NOIR CITY 12: It's a Bitter Little World!


NOIR CITY's flagship festival in San Francisco returned to its home at the historic Castro Theatre January 24—February 2, 2014. The 12th edition of the world's most popular film noir festival went international, exploding the long-held belief that noir stories and style are a specifically American phenomenon. Focusing on the years immediately following World War II, this year's NOIR CITY festival featured classic noir films from France, Mexico, Japan, Argentina, Germany, Spain, Norway, and Britain, as well as a complementary sampling of homegrown Hollywood product.

Familiar American stars such as Robert Mitchum, Ava Gardner, Orson Welles, Dan Duryea, and Lizabeth Scott shared the Castro Theatre screen with international superstars Jean Gabin, Olga Zubarry, Toshiro Mifune, Ninón Sevilla and Yves Montand. The 27 films in the series conclusively proved that the cinematic movement known as "Noir" spanned the globe, and its style, sexiness, and cynicism crossed all international borders.

The Film Noir Foundation funded 35mm restoration of Too Late for Tears premiered opening weekend, playing on a double bill with the only American film noir directed by a woman, Ida Lupino's The Hitch-Hiker. The FNF also recognized the first participant in its Nancy Mysel Legacy Project that night. The project was created last year by the family of the late film preservationist who'd managed the FNF's inaugural film restorations. The honoree, Ariel Schudson, who has earned a MFA in Moving Image Archive Studies from UCLA, will work with the Foundation on its next restoration project.

The name Akira Kurosawa doesn't immediately bring to mind film noir. However, Kurosawa often vividly chronicled contemporary urban life in his films. His two forays into noir played at the festival. In his 1948 film Drunken Angel (Yoidore tenshi) an alcoholic doctor and a tubercular gangster forge a cautious friendship, which is soon threatened by the resurfacing of the mobster's boss. In 1949's Stray Dog (Nora inu), a veteran cop guides a young policeman through the underbelly of post-war Tokyo in search of the younger man's stolen gun. Kurosawa regulars Toshiro Mifune and Takashi Shimura co-starred in both.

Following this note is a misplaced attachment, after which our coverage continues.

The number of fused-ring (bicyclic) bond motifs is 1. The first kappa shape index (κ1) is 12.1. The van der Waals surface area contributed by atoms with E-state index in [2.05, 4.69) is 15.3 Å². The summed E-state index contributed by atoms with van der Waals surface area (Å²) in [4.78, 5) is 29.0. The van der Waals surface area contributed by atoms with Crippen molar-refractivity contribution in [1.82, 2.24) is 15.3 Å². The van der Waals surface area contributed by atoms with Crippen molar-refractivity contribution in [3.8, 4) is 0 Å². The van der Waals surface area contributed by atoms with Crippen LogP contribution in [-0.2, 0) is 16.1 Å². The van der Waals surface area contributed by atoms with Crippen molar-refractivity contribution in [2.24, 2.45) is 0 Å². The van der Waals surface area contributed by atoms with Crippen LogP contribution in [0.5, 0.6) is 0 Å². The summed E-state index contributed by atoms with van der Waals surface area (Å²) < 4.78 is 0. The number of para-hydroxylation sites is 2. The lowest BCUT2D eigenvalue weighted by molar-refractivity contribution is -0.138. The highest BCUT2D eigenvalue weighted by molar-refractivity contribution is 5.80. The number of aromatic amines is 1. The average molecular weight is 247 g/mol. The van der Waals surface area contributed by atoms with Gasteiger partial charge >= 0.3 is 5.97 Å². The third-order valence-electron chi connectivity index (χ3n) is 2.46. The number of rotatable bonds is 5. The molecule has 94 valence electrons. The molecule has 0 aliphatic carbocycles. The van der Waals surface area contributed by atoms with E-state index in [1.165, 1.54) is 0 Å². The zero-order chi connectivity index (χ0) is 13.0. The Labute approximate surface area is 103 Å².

The NOIR CITY Bus Tour made a triumphant comeback this year. 24 passengers enjoyed a three-hour excursion through some of San Francisco's most cinematic sites (what's left of them!) with their guides Miguel Pendas and Eddie Muller. Attendees watched film clips from classic noir films such as The Maltese Falcon, The Lineup, The Sniper, Thieves' Highway, Dark Passage, House on Telegraph Hill, Vertigo and many more—while visiting locations where the films were actually shot!

Two Argentinean films that had never previously screened in the U.S. played at NOIR CITY. The stunning 1952 Argentine anthology film Never Open That Door (No abras nunca esa puerta) was adapted from short stories by American pulp noir master Cornell Woolrich. The Black Vampire (El vampiro negro) made in Buenos Aires in 1953, is a remake of Fritz Lang's intense classic M. The latter made its American cinema debut in a brand new subtitled 35mm print funded by the Film Noir Foundation, produced under the supervision of the man responsible for rediscovery of the complete Metropolis, Fernando Martin Peña.

The ten day festival closed with a salute to Hollywood's take on the Far East, a triple bill of the rarely screened Singapore (1947) and two Joseph Von Sternberg films Macao (1952) and The Shanghai Gesture (1942). A closing night party followed on the Castro Theatre's mezzanine. Revelers enjoyed free drinks and a chance to mingle with their fellow NOIR CITY attendees. If you couldn't make our flagship NOIR CITY San Francisco festival, don't despair, we also have satellite festivals in Seattle, Austin, Hollywood, Chicago, Washington D.C. and Portland (OR).


↑ View photographer David M. Allen's full NOIR CITY 12 coverage here.

To purchase photos, click on an image within the gallery; select "buy" from the drop down menu to be linked to a price sheet. Want to check out photos from a specific date? Check out the links below for each festival date.

You can now attend NOIR CITY festivals in San, Francisco, Seattle, Austin, Hollywood, Chicago, Washington D.C. and Portland (OR). Go here for more on the FNF's mission to save film noir for future generations.

↑ Joe Talbot's astounding trailer for NOIR CITY 12


For many years, all 35mm prints of Too Late for Tears (1949) were believed lost, but through the determined efforts of the Film Noir Foundation, sufficient original material has been discovered to enable a restoration, performed under the auspices of the UCLA Film & Television Archive.

In this neglected masterpiece of noir awaiting rediscovery, a suburban housewife's decision to keep a satchel of money accidentally tossed into her convertible results in mayhem and murder.

The five-year effort to restore "one of the best film noir movies no one has seen," culminated in the film's premiere during the opening weekend of NOIR CITY 12.

More screenings of the restored 35 mm print will follow this year at the NOIR CITY satellite festivals and on the international film festival circuit.

→ View our complete list of films screened at NOIR CITY here.

Film Noir Foundation

Copyright © 2016. Website design: Ted Whipple/Incite Design; poster and logo design: Bill Selby; poster and NOIR CITY photos: David M. Allen